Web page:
One more day to go before we meet with the surgeon. Heidi is looking and feeling good – relatively speaking. She had a major headache last night but won’t go back to her full dose of pain medication. It doesn’t really surprise me. She’s tough. A few people have seen pictures of the incision. My sister Ruthie, an orthopedic surgeon, responded, “Heidi is the bravest, most radiantly beautiful woman I know. If you ever hear me sniveling, you tell me to ‘get my Heidi on!’ So sorry about what must be the worst head/neck ache ever. It will get better every day…”
We have a lot to be grateful for here, although if you saw her incision you might wonder. But we landed in just the right place, with just the right surgeons and nurses. Heidi is recuperating in this lovely hotel. For my part, I have had a substitute doing great work with my students, the kids are still working together beautifully (I was sent a picture yesterday of the class all showing the sign language symbol for ‘I Love You’), our boys are doing great in school and finishing up final exams right now.
Friends have responded differently to our getting such great medical care. One said that Heidi has a lot of “social capital”. I guess that’s true. Another said that she is “privileged”. Also true. Others say that she is incredibly “lucky”. True that.
We were talking about this at breakfast yesterday. Heidi knows that she is privileged and lucky. And she is grateful to be connected. But she has felt this deeply spiritual dimension that overwhelms her. She believes that she is blessed. Maybe it’s just semantics. But I don’t think so. That big old lump in her brain could have killed her. Back in the day it certainly would have. But she is alive and kicking and carrying on. She has great work to do, much love to share and – lots of life left to live.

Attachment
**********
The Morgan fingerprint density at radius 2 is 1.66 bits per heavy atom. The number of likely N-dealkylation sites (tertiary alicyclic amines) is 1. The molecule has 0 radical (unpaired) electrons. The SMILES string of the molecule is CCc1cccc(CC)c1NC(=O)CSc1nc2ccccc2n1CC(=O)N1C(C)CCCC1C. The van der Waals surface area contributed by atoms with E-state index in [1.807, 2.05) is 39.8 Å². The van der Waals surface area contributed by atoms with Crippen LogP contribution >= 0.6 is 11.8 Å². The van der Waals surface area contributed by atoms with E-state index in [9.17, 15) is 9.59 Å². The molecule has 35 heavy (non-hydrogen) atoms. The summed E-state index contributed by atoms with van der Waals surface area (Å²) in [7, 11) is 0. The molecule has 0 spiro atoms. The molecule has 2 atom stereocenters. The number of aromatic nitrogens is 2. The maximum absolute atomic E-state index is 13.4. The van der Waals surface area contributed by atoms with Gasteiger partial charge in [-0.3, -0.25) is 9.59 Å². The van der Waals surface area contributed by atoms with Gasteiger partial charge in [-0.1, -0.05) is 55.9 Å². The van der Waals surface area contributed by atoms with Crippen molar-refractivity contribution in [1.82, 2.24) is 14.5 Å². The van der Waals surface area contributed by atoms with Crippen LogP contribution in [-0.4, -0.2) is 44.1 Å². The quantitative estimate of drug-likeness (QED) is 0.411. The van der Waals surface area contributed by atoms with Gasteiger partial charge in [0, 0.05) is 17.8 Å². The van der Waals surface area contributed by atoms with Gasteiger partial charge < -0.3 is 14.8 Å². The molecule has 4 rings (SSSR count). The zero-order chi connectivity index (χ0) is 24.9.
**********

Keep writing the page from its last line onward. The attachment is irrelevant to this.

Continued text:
She keeps saying that she is thankful, right? Maybe that’s the difference between feeling lucky and feeling blessed. That is the pattern throughout this whole ordeal. Thankful for finding this thing early, the technology that helped to diagnose and treat it (although MRI’s will never be her favorite thing), the docs, the hospital staff, this place to recover, her university pals who swarmed in and lifted off all of the responsibilities that would have nagged at her. She is grateful that she doesn’t have to have chemotherapy or radiation; that once this thing heals, she can lead a normal life. That’s a lot to be grateful for. And she is, you guys. The next time you are around her you will feel it too.
One last thing and then I’ll have to sign off for a couple of days at least. One of the biggest lessons for me is all about perspective. It’s as though I have been fitted with lenses that allow me to see how lucky/privileged/blessed I have been.
When I am swamped at work or dispirited by current events, when the day-to-day rush or little things interfere with my sense of well-being, when I am sniveling about the small stuff I need to “get my Heidi on.”